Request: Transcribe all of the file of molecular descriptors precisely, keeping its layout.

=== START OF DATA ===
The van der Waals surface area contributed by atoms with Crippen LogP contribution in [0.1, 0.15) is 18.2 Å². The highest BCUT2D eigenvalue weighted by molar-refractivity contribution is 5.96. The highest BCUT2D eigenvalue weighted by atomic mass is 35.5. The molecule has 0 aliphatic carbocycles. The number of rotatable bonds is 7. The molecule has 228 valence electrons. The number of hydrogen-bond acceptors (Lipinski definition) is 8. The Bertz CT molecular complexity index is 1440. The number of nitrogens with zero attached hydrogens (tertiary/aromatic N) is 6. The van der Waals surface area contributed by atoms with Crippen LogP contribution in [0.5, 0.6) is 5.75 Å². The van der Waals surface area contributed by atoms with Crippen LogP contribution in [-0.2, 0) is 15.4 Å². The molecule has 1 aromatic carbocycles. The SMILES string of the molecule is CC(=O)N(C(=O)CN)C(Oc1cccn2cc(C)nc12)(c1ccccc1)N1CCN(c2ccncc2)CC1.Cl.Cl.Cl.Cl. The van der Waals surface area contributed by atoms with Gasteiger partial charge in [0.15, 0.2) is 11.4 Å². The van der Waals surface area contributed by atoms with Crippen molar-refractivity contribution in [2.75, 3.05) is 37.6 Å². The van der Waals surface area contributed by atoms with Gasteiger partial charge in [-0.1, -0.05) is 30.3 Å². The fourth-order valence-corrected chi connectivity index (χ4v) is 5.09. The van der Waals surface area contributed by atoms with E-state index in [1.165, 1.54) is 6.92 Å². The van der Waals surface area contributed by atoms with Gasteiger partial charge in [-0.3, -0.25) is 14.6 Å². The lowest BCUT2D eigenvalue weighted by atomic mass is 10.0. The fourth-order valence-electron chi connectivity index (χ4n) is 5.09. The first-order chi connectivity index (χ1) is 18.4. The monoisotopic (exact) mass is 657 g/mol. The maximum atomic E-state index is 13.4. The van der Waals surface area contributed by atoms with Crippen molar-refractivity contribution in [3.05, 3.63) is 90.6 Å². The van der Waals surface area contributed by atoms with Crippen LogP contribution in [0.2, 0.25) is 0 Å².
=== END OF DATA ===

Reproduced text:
The van der Waals surface area contributed by atoms with Crippen LogP contribution in [0.1, 0.15) is 18.2 Å². The highest BCUT2D eigenvalue weighted by molar-refractivity contribution is 5.96. The highest BCUT2D eigenvalue weighted by atomic mass is 35.5. The molecule has 0 aliphatic carbocycles. The number of rotatable bonds is 7. The molecule has 228 valence electrons. The number of hydrogen-bond acceptors (Lipinski definition) is 8. The Bertz CT molecular complexity index is 1440. The number of nitrogens with zero attached hydrogens (tertiary/aromatic N) is 6. The van der Waals surface area contributed by atoms with Crippen LogP contribution in [0.5, 0.6) is 5.75 Å². The van der Waals surface area contributed by atoms with Crippen LogP contribution in [-0.2, 0) is 15.4 Å². The molecule has 1 aromatic carbocycles. The SMILES string of the molecule is CC(=O)N(C(=O)CN)C(Oc1cccn2cc(C)nc12)(c1ccccc1)N1CCN(c2ccncc2)CC1.Cl.Cl.Cl.Cl. The van der Waals surface area contributed by atoms with Gasteiger partial charge in [0.15, 0.2) is 11.4 Å². The van der Waals surface area contributed by atoms with Crippen molar-refractivity contribution in [2.75, 3.05) is 37.6 Å². The van der Waals surface area contributed by atoms with Gasteiger partial charge in [-0.1, -0.05) is 30.3 Å². The fourth-order valence-corrected chi connectivity index (χ4v) is 5.09. The van der Waals surface area contributed by atoms with E-state index in [1.165, 1.54) is 6.92 Å². The van der Waals surface area contributed by atoms with Gasteiger partial charge in [-0.3, -0.25) is 14.6 Å². The lowest BCUT2D eigenvalue weighted by atomic mass is 10.0. The fourth-order valence-electron chi connectivity index (χ4n) is 5.09. The first-order chi connectivity index (χ1) is 18.4. The monoisotopic (exact) mass is 657 g/mol. The maximum atomic E-state index is 13.4. The van der Waals surface area contributed by atoms with Crippen molar-refractivity contribution in [3.05, 3.63) is 90.6 Å². The van der Waals surface area contributed by atoms with Crippen LogP contribution in [0.2, 0.25) is 0 Å².